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Sam Heldman


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Thursday, September 19, 2002
No. 01-896 Ford Motor Co. v. McCauley

Ford and Citibank got together to issue a credit card that allowed cardholders to accumulate a rebate over a five-year period by using the card. Before the end of five years, they terminated the program. Naturally, cardholders got upset and decided to sue. Several suits were brought in several states. Ford and Citibank moved these cases into federal court based on diversity, then had the cases consolidated, with approximately six million plaintiffs. At this point, the district court in which the cases were consolidated wondered whether the cases met the $75,000 amount-in-controversy requirement for federal jurisdiction. The court found that they did not and remanded the cases back to the state courts from which they came. Faced with the prospect of defending six cases rather than one, Ford and Citibank appealed. Despite Ford and Citibank's arguments that the plaintiffs had an "undivided interest" in either the cost of compying with an injunction or the potential punitive damages, both of which would be greater than $75,000, the Ninth Circuit agreed with the district court that the amount-in-controversy requirement was not met.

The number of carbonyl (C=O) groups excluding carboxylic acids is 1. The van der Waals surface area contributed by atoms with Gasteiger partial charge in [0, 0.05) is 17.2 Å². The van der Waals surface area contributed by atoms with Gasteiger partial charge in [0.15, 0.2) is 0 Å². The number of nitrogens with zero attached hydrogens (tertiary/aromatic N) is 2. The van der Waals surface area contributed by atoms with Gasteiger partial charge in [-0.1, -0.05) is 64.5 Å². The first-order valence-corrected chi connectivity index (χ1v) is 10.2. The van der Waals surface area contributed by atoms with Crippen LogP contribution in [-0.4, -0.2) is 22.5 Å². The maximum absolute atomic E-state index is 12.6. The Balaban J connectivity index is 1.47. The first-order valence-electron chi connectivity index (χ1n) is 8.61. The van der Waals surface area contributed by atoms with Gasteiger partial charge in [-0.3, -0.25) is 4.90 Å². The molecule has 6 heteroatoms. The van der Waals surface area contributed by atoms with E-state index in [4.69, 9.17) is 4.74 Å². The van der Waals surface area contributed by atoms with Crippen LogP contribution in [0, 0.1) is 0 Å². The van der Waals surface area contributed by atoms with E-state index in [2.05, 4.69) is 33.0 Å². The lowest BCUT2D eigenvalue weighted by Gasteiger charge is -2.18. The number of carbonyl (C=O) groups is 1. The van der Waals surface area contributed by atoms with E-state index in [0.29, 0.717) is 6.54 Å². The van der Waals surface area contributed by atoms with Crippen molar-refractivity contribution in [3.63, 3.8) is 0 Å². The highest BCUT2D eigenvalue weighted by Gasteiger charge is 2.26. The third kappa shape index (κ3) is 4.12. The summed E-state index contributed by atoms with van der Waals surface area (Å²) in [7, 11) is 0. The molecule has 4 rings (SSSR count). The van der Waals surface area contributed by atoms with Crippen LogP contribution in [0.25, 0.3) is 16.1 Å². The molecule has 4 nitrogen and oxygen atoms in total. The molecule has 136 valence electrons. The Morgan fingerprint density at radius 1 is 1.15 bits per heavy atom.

One interesting aspect of this case is that after granting certorari, the Supreme Court required supplemental briefing on whether appellate jurisdiction exists where the "nominally prevailing party" in the district court appeals. Here, Ford and Citibank were the nominally prevailing parties because the case against them was dismissed.

Unfortunately, I can't get to the briefs on that issue because I can't access Findlaw's Supreme Court pages. I will therefore have to revisit this post, but my prediction on the merits of this case is that if it reaches the issue, the Court will AFFIRM. My suspicion is, however, that the court will find that there was NO APPELLATE JURISDICTION on the second issue (which must therefore be the first issue, because if it finds as I suspect, it will not reach the nominally first issue), but I want to read a bit more before I commit to that.